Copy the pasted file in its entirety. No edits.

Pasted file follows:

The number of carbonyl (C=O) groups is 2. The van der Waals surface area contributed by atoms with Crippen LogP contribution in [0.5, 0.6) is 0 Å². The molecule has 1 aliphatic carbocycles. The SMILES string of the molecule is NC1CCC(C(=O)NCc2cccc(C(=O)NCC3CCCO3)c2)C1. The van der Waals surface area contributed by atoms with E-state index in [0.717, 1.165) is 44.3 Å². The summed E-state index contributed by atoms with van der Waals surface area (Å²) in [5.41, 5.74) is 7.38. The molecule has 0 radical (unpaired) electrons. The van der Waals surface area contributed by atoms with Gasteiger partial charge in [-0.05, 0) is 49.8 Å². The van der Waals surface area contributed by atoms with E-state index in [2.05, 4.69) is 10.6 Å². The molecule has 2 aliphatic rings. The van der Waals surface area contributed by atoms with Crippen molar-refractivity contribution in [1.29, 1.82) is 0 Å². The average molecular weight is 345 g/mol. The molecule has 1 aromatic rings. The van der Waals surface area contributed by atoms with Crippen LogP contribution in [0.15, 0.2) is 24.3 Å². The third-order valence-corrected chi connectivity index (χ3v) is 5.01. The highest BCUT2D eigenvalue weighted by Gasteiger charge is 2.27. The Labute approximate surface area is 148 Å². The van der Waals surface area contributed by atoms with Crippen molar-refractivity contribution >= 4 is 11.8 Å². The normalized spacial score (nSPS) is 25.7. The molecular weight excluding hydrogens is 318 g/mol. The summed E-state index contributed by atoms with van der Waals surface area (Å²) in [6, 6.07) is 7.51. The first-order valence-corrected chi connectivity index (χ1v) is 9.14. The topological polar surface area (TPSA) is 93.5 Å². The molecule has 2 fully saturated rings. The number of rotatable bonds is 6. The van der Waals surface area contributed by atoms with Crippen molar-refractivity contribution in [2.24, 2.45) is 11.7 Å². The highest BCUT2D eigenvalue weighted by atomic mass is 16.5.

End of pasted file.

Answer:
The number of carbonyl (C=O) groups is 2. The van der Waals surface area contributed by atoms with Crippen LogP contribution in [0.5, 0.6) is 0 Å². The molecule has 1 aliphatic carbocycles. The SMILES string of the molecule is NC1CCC(C(=O)NCc2cccc(C(=O)NCC3CCCO3)c2)C1. The van der Waals surface area contributed by atoms with E-state index in [0.717, 1.165) is 44.3 Å². The summed E-state index contributed by atoms with van der Waals surface area (Å²) in [5.41, 5.74) is 7.38. The molecule has 0 radical (unpaired) electrons. The van der Waals surface area contributed by atoms with Gasteiger partial charge in [-0.05, 0) is 49.8 Å². The van der Waals surface area contributed by atoms with E-state index in [2.05, 4.69) is 10.6 Å². The molecule has 2 aliphatic rings. The van der Waals surface area contributed by atoms with Crippen molar-refractivity contribution in [1.29, 1.82) is 0 Å². The average molecular weight is 345 g/mol. The molecule has 1 aromatic rings. The van der Waals surface area contributed by atoms with Crippen LogP contribution in [0.15, 0.2) is 24.3 Å². The third-order valence-corrected chi connectivity index (χ3v) is 5.01. The highest BCUT2D eigenvalue weighted by Gasteiger charge is 2.27. The Labute approximate surface area is 148 Å². The van der Waals surface area contributed by atoms with Crippen molar-refractivity contribution >= 4 is 11.8 Å². The normalized spacial score (nSPS) is 25.7. The molecular weight excluding hydrogens is 318 g/mol. The summed E-state index contributed by atoms with van der Waals surface area (Å²) in [6, 6.07) is 7.51. The first-order valence-corrected chi connectivity index (χ1v) is 9.14. The topological polar surface area (TPSA) is 93.5 Å². The molecule has 2 fully saturated rings. The number of rotatable bonds is 6. The van der Waals surface area contributed by atoms with Crippen molar-refractivity contribution in [2.24, 2.45) is 11.7 Å². The highest BCUT2D eigenvalue weighted by atomic mass is 16.5.